Written by Snow Blackwood
I spent some time with Rex Vaccaro, Versatile Wood Product’s Product Design Manager, last Thursday. We talked about the new line of Ingenuity Windows™ they are developing and I learned a little bit more about Rex.
The exciting news? Versatile Wood Products is developing a new semi-custom line of windows!
What does that mean for clients? You now get the quality of a custom-built product Versatile customers have come to know, but with the ease, efficiency and affordability of a modular product.
“Some of the ‘big-box’ window companies we were working with were supplying a less than average product. It was time for us to develop a line of our own,” says Versatile Wood Products owner, Richard De Wolf.
And after about 6 months of development, Ingenuity Windows™ was born.
“Curtis, Alan [Rex’s product design team] and I had talked over the years of developing a book of standards similar to what we have for our cabinetry line. The fact that this is happening now, is very exciting for us. It’s going to change everything. With the ease and efficiency of a semi-custom product line, we can streamline the process for these jobs, while continuing to put energy and focus into the creative development of our fully custom products,” says Rex.
I’m not a window designer, architect, or remodeler, so Rex had his job cut out on detailing the process and the product. We started in the office, where he has laid out wood window prototype pieces.
Rex describes some of the challenges specific to custom product design:
“There are several things we consider when we design any product. Basically, we want minimum waste and maximum efficiency. We ask what is the style we are developing for? What wood species are we working with? What grain pattern is desired? How stable is the wood? Is it salvaged wood? Salvaged wood throws a whole new twist into things.”
The Ingenuity™ line aims to achieve the most sought after details available in their custom window designs and to standardize the knowledge they’ve gained over the years in developing their custom windows.
Careful consideration of things like the jamb depths, joinery methods and window sills were important.
“When a client comes in with an old sash that’s not functioning properly, we ask; Where did it fail? Why? We designed our Ingenuity windows with a jamb thicknesses required for oversized windows, mortise and tenon joinery and a sill that prevents any accumulation or wicking of water up into the jamb, a common point of failure,” explains Rex.
Because Versatile specializes in historic design, the Ingenuity line was developed with traditional windows in mind.
“After testing various designs, we arrived at a 1 ½” thick sash with 5/8” thick insulated glass units. We revised the muntin bar details in order to retain the desired energy performance from the glass, while producing a sash that would fit into any of the jamb scenarios that were required. The designs will fit into an old house and look historically accurate, and will meet historic review standards.”
We head out to the shop to see the progress of the window development. Danil and Sarah are in the process of developing a window as we speak. I get to see the drawings and the hardware selections.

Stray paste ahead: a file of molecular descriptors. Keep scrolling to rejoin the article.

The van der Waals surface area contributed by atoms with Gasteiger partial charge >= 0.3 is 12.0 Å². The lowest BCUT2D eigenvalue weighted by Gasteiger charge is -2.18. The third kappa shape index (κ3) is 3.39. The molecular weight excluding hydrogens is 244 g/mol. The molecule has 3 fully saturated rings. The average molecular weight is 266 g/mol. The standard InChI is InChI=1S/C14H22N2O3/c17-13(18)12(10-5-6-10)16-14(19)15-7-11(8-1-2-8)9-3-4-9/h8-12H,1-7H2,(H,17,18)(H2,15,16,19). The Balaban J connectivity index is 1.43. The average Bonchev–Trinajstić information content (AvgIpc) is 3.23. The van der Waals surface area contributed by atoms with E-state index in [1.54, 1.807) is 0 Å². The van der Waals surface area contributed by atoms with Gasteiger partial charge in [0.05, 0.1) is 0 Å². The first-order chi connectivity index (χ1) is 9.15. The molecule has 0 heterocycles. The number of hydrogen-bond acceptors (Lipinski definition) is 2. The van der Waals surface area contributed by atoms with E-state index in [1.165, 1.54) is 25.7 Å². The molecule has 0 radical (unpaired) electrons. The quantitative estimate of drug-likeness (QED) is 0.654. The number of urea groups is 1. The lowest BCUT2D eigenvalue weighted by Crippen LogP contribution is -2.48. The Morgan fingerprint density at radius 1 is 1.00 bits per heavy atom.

“We selected the most sought-after finishes for the pulleys, sash locks and adjusters. Some of these pulley finishes were plated just for us,” Rex shows me the options laid out on boards.
Versatile quality means using the finest hardware. This means solid brass, made by longstanding hardware manufacturers such as IDH and Harwick.
On the drawings I’m able to see more clearly the details Rex was explaining which will allow for compatibility with older homes.
An important part of the semi-custom line development are the forms that are set-up for contractors.
“Developing and streamlining the ordering process is a critical aspect of efficiency, both for the client during the ordering process, and for the shop during the build. We are in the process of creating eight different cut-sheets [architectural drawing/diagrams] for the different window types. The cut-sheets show how the window relates to the wall, so a contractor can make a quick decision. We want these to be very easy to use and readable,” Rex explains.
There are currently two categories of windows available in the Ingenuity™ line: Casement and Double Hung. Within those categories there are myriad possibilities—Casements can be configured to be awnings or hoppers as well. Both styles are available fixed or inoperable. Additionally, they are available as single units or as mulled assemblies, full light or with muntin bars. They can even do direct glaze.
As we finish up the tour, I learn a little more about Rex. It turns out Rex started his career in architecture, designing luxury homes. Rex is humble and introspective as he tells me about his path in architecture and product design.
“I loved working for the architect; he was incredibly creative and taught me a lot about luxury home design and the intricacy of structures,” Rex says.
Rex started with Versatile in 2011 working mostly in cabinetry design. Now he also designs windows and doors, and manages his team in the estimating, design, and drafting processes.
“I started with the whole home and now I design the details, the architectural elements. Having an understanding of the underlying architectural structures helps lend context to designing the architectural details. The more you see these things, the more they start to make sense,” says Rex.
Come meet Rex and celebrate the release of the new line; Ingenuity™ windows on Thursday, April 14th 4-7pm at the Versatile Open House Party!
Photo Gallery (photos by Mitch Hose):